• Local institutions must support projects by providing them with a sufficiently robust political basis. Their commitment should not be limited to exchanges or transactions with industrialists but should aim to support projects during the design and development phases and be forward looking. For instance, if heat could be distributed to industries, farmers, urban heat networks and so on, local institutions should accompany these projects and communicate about them.
  • Operators and local institutions must be aware that – despite their efforts – a project will not necessarily succeed, whether for geological, political or societal reasons. Strong opposition to the project should be on a par with unfavorable geological conditions. Geothermal developers would never dream of drilling a well without first assessing and monitoring the specific geologic conditions at the proposed site. So why should they do the equivalent while ignoring the social and political conditions?

 Communication issues

  • Operators and local institutions should identify and inform residents about the sensitive areas that may pose risks, be they drilling, stimulation or surface installations, and the precautions taken to control these risks. They should be fully transparent about the pros and cons of projects and the potential impact of projects in all its developmental stages. If they are not, in the event of controversy, criticism may focus on points that were not adequately explained during the first communication campaigns and their credibility may be largely undermined.
  • Operators should prefer partner-based communication over persuasive communication. Accompanying a project using communication should not simply aim to gain acceptance, but rather to give people the opportunity to understand, and to enable them to build their own opinions by considering positive and negative aspects in an environment that is already full of meaning and knowledge.
  • Operators and other stakeholders should take into account how the media function and favor long-term communication as a framework for event-driven communication. They should provide the media with comprehensive information on the technical aspects of projects, their incorporation in a given territory, and the economic, political and territorial objectives to which they respond.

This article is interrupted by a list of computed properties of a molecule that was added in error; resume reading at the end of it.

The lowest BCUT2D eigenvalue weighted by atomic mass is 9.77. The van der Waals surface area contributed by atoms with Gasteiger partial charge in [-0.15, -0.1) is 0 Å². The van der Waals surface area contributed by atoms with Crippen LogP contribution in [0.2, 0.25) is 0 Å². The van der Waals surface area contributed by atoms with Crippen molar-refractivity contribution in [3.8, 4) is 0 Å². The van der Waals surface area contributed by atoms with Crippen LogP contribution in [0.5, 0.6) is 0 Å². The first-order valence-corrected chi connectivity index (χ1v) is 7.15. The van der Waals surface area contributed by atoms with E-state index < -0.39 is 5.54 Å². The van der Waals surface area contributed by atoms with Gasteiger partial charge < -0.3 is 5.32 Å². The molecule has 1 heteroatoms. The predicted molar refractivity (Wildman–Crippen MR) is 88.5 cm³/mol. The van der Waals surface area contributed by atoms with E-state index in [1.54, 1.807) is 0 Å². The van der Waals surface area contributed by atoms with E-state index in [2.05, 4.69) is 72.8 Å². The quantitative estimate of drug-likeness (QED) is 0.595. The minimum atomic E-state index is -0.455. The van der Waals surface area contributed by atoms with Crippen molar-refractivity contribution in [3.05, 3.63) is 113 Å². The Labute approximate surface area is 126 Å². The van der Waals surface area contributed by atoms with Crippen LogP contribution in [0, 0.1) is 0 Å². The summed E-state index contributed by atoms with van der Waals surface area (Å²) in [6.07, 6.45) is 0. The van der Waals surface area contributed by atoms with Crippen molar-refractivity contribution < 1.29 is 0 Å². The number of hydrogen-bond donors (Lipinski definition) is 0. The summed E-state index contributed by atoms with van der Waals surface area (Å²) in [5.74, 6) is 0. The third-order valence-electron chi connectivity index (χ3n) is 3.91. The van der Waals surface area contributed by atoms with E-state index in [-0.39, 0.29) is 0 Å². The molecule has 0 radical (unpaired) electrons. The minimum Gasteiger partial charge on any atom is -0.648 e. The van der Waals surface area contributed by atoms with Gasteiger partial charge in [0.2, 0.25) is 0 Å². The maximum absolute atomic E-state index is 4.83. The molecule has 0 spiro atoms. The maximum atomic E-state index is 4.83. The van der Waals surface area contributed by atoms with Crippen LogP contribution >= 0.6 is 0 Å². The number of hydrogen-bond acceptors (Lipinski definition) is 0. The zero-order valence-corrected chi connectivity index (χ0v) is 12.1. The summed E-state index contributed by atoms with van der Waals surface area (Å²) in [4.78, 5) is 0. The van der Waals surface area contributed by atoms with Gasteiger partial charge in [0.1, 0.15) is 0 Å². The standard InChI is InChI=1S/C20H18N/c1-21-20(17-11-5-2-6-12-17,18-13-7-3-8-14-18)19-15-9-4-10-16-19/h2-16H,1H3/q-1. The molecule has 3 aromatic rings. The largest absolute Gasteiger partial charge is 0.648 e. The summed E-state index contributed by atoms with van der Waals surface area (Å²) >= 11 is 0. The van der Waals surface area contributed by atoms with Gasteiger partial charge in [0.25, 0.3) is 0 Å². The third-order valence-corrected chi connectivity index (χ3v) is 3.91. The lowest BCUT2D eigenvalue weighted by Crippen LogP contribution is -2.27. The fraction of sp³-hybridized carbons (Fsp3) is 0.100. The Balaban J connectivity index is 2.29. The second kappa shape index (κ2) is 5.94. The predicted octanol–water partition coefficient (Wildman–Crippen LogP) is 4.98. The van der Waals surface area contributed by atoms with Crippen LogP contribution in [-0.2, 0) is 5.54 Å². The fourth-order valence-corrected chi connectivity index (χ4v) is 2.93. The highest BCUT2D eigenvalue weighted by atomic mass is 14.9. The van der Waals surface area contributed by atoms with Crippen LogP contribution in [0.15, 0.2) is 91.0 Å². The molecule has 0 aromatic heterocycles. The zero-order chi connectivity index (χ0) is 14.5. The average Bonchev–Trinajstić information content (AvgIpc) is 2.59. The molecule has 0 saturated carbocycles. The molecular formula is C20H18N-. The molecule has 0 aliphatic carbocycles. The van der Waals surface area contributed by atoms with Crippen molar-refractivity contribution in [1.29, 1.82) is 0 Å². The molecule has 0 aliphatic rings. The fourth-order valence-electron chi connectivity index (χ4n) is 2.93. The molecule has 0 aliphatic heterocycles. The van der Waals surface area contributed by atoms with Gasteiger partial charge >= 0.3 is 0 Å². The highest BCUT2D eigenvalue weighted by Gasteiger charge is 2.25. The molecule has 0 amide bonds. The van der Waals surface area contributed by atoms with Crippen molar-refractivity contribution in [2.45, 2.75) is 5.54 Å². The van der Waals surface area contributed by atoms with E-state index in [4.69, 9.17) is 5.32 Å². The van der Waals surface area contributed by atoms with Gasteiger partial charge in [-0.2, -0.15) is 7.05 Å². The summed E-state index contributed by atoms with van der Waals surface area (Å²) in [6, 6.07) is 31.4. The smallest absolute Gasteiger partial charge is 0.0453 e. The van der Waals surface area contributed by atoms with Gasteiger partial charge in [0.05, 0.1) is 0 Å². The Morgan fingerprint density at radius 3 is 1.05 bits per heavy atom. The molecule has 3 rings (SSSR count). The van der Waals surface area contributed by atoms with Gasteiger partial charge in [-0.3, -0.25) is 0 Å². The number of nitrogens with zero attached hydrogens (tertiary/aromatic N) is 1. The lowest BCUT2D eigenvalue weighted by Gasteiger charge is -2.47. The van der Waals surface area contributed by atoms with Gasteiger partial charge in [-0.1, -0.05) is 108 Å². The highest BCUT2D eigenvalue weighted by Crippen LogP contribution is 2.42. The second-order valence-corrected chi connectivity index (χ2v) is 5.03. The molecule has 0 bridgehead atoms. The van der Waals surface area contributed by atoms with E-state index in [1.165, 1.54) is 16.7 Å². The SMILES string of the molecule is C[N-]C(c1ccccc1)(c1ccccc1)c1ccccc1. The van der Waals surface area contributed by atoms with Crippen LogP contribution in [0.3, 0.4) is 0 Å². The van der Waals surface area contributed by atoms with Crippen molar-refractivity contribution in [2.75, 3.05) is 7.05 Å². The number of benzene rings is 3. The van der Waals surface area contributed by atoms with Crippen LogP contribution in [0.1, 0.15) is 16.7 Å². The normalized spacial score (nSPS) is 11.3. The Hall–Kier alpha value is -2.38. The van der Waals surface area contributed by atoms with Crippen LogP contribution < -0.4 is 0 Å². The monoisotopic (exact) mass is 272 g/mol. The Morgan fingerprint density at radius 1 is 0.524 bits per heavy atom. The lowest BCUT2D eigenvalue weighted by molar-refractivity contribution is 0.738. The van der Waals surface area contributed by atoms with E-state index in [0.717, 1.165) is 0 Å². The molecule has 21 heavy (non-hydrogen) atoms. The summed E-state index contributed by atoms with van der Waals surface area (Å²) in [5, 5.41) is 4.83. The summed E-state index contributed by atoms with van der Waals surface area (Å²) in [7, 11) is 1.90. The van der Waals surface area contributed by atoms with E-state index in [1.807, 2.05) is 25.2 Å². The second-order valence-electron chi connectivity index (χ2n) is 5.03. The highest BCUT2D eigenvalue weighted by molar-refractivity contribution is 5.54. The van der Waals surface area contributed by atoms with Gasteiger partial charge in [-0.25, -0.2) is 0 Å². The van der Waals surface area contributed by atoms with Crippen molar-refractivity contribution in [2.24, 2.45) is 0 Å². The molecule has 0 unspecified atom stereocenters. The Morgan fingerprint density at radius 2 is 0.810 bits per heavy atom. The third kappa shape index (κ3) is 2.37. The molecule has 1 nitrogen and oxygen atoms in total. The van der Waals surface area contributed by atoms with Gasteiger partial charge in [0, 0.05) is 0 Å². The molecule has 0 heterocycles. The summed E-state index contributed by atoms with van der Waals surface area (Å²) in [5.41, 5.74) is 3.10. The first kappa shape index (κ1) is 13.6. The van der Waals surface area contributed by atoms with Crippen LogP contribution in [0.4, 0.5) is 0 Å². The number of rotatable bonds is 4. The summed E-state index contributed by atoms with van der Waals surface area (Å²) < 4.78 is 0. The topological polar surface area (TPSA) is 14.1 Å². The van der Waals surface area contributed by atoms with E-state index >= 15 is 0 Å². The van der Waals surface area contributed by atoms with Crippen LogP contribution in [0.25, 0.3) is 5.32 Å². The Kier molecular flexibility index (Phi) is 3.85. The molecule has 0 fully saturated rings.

[2] Von Schomberg, R. (2013). A vision of Responsible Innovation. In Richard Owen M. Heintz and J Bessant (eds.), Responsible Innovation (pp. 51-74). London, John Wiley.

[3] Batellier, P. (2015). Acceptabilité sociale. Cartographie d’une notion et de ses usages. Cahier de recherche, Centre de recherche en éducation et formation relatives à l’environnement et à l’écocitoyenneté / UQÀM.

[4] Meller, C., Schill, E., Bremer, J., Kolditz, O., Bleicher, A., Benighaus, C., et al. (2018). Acceptability of geothermal installations: A geoethical concept for GeoLaB. Geothermals 73:133–45.

[5] Manzella A., Allansdottir, A., Pellizzone A., eds. (2019). Geothermal Energy and Society. Springer

[6] Chavot, P., Heimlich, C., Masseran, A. Serrano, Y., Zoungrana, J., Bodin, C.  (2018). Social shaping of deep geothermal projects in Alsace: politics, stakeholder attitudes and local democracy. Geotherm Energy 6, 26 (2018).

[7] Ejderyan, O., F. Ruef, M. Stauffacher (2020). The entanglement of top-down and bottom-up: socio-technical innovation pathways of geothermal energy in Switzerland. Journal of Environment and Development 29(1): 99-122.

[8] Chavot, P., Ejderyan, O., Puts, H., Willemns, W., Serrano, Y., Masseran, A., et al. (2018). Risk governance strategy report. Demonstration of soft stimulation treatments of geothermal reservoir project (DESTRESS), Horizon 2020 EU Research and Innovation Program, Deliverable 3.3.


Philippe Chavot, University of Strasbourg


Olivier Ejderyan, ETH Zurich